An ambitious blueprint to deliver the world’s first low-carbon industrial sector and over £1 billion to cut emissions from industry, schools and hospitals has been announced by the UK’s Business and Energy Secretary.
The Industrial Decarbonisation Strategy builds on the UK government’s 10 Point Plan for a Green Industrial Revolution, which was published last year. It sets out the government’s vision of a competitive, greener future for the manufacturing and construction sector and helps pave the way to meeting the ‘net-zero by 2050’ target. The expectation is that these new measures will create and support 80 000 UK jobs over the next 30 years whilst cutting emissions by two-thirds within 15 years.
The new strategy will be underpinned by supporting existing industry to decarbonise and encouraging the growth of new low carbon industries in the UK, as well as giving businesses long-term certainty to invest in home-grown?decarbonisation technology, such as that which can capture and store carbon emissions from industrial plants.
The blueprint also includes measures to build on the UK’s efforts in moving towards greener energy sources, with an expectation that 20 TWh of the UK industry’s energy supply will switch from fossil fuel sources to low carbon alternatives by 2030.
To kick start the process, £171 million from the Industrial Decarbonisation Challenge has been allocated to 9 green tech projects in Scotland, South Wales and North West, Humber and Teesside in England, to undertake engineering and design studies for the rollout of decarbonisation infrastructure, such as carbon capture, usage and storage (CCUS) and hydrogen.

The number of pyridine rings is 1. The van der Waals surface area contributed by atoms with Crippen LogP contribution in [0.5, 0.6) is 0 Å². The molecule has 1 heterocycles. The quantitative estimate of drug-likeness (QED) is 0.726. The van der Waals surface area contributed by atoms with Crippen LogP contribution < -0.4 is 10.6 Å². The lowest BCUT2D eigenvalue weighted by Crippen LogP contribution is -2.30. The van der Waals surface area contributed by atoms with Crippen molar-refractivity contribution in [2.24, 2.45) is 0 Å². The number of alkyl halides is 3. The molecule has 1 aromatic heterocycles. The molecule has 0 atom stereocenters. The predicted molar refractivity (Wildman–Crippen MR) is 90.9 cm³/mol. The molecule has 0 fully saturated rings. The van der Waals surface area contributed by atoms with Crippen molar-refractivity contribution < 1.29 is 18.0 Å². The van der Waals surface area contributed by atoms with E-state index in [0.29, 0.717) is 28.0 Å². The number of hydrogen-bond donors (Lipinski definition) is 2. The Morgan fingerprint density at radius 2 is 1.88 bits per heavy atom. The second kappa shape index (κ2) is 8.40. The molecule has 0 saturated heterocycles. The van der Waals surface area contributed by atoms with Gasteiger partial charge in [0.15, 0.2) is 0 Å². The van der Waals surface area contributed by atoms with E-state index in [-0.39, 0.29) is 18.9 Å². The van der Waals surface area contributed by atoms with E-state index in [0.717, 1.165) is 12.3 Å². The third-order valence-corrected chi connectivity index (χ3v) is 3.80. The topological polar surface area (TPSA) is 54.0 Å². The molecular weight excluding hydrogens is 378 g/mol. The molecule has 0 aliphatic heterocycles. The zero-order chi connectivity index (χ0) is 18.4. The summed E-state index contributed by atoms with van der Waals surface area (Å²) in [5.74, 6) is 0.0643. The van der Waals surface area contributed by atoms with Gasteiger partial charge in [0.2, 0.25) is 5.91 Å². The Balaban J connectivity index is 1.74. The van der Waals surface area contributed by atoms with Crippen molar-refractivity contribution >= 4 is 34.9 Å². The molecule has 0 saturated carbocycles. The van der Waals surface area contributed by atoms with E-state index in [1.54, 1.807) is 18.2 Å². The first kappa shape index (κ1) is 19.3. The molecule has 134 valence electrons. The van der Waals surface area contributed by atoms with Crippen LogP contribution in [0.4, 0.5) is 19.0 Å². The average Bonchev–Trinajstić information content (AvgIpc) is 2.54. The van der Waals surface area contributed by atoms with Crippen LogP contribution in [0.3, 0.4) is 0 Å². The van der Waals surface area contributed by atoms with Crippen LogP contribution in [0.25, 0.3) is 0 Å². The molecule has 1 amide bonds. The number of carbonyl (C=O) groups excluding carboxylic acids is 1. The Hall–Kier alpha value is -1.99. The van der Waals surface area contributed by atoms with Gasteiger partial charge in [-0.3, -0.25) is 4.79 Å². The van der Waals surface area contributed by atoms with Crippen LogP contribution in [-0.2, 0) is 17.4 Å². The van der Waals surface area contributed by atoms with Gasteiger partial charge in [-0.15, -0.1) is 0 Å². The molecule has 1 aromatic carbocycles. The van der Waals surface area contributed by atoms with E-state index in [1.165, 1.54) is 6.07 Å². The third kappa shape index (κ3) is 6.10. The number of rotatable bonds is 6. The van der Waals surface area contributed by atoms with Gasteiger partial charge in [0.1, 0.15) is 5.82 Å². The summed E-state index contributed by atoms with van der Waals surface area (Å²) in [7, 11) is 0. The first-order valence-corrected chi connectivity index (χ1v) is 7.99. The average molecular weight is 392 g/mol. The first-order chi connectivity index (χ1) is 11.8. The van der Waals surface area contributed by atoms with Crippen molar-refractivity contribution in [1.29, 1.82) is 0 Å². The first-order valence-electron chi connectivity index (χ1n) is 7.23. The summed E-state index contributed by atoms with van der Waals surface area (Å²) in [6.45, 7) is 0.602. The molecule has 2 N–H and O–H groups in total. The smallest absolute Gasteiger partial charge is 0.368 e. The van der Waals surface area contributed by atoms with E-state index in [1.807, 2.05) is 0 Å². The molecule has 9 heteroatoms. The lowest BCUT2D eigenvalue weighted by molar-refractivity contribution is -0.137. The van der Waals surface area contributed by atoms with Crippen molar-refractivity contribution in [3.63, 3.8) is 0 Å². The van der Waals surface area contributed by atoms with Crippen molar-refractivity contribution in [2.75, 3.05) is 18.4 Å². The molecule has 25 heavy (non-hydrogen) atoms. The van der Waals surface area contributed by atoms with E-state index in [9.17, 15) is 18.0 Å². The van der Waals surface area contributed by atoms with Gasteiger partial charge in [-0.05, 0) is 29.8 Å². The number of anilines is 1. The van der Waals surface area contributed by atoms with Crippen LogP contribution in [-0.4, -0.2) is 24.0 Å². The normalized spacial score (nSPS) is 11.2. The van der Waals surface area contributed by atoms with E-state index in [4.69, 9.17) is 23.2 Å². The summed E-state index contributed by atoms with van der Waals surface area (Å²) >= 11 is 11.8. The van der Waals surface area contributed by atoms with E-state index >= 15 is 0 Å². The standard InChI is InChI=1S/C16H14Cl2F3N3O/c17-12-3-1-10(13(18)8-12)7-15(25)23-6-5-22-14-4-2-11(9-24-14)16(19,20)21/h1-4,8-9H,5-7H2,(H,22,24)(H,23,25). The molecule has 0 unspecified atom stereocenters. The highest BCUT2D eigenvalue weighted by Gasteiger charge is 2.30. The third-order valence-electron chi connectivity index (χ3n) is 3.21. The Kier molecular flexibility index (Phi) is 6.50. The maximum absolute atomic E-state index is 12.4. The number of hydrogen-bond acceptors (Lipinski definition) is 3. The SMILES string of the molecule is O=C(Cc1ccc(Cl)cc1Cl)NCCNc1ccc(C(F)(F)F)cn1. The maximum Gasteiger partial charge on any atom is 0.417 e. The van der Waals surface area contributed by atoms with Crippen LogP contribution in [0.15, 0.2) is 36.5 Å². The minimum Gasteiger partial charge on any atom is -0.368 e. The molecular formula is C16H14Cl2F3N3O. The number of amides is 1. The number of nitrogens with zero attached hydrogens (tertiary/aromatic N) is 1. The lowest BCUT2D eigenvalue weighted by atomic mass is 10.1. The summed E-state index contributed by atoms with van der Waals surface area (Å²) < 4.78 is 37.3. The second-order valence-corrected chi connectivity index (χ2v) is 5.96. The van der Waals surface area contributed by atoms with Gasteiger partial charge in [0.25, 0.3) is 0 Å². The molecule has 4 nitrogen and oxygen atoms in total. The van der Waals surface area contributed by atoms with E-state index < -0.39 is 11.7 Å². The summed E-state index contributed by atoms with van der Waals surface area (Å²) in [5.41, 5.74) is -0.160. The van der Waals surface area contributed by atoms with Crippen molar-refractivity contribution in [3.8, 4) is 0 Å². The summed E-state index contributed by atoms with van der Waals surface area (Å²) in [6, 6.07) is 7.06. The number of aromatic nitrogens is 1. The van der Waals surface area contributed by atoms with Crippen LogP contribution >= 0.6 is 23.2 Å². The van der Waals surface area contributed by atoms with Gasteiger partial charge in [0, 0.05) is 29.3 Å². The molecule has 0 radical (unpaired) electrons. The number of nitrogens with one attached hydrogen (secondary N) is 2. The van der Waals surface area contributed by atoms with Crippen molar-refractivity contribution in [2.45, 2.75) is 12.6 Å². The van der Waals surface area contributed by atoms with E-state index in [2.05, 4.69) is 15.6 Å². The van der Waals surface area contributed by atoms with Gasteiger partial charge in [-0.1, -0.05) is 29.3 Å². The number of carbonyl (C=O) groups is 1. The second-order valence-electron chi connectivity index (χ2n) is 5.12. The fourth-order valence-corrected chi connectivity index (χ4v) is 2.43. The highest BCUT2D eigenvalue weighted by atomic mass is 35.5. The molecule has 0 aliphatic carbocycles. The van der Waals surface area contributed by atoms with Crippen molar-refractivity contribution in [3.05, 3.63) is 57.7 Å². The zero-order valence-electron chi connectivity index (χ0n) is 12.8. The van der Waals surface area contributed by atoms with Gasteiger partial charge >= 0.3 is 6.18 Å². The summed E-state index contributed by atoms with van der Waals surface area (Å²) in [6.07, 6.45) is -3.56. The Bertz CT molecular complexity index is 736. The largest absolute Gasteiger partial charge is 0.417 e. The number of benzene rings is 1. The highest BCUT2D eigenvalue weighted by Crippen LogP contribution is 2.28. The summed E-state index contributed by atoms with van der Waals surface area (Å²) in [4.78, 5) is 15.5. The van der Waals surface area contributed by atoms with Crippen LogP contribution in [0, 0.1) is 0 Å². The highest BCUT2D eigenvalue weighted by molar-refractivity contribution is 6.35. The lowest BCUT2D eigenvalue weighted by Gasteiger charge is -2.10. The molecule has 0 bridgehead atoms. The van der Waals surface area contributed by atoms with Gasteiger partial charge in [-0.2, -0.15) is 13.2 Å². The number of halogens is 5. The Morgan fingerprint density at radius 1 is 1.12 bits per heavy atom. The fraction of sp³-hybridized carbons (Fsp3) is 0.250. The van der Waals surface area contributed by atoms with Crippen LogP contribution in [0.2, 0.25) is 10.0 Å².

To reduce carbon emissions from public buildings including hospitals, schools and council buildings, £932 million has been directed to 429 projects across England. The Public Sector Decarbonisation Scheme funds low carbon heating systems, such as heat pumps, and energy efficiency measures like insulation and LED lighting.
The government will also introduce new rules on measuring the energy and carbon performance of the UK’s largest commercial and industrial buildings, including office blocks and factories, in England and Wales. The move could provide potential savings to businesses of around £2 billion per year in energy costs in 2030 and aim to reduce annual carbon emissions by over 2 million tonnes – approximately 10% of the current emissions from commercial and industrial buildings.
Business and Energy secretary Kwasi Kwarteng commented: “We were the first major economy to put into law our target to end our contribution to climate change, and [now] we are taking steps to be the first major economy to have its own low carbon industrial sector.
“While reaching our climate targets will require extensive change across our economy, we must do so in a way that protects jobs, creates new industries and attracts inward investment - without pushing emissions and business abroad.
“The Industrial Decarbonisation Strategy will send a clear signal to the market by setting out how the government expects decarbonisation to happen, while improving investor confidence to unleash the private capital necessary to reach net zero by 2050. [This] will create the right framework for new industrial sectors to base themselves in the UK and attract inward investment, while future-proofing businesses to secure the long-term viability of jobs in our industrial heartlands.”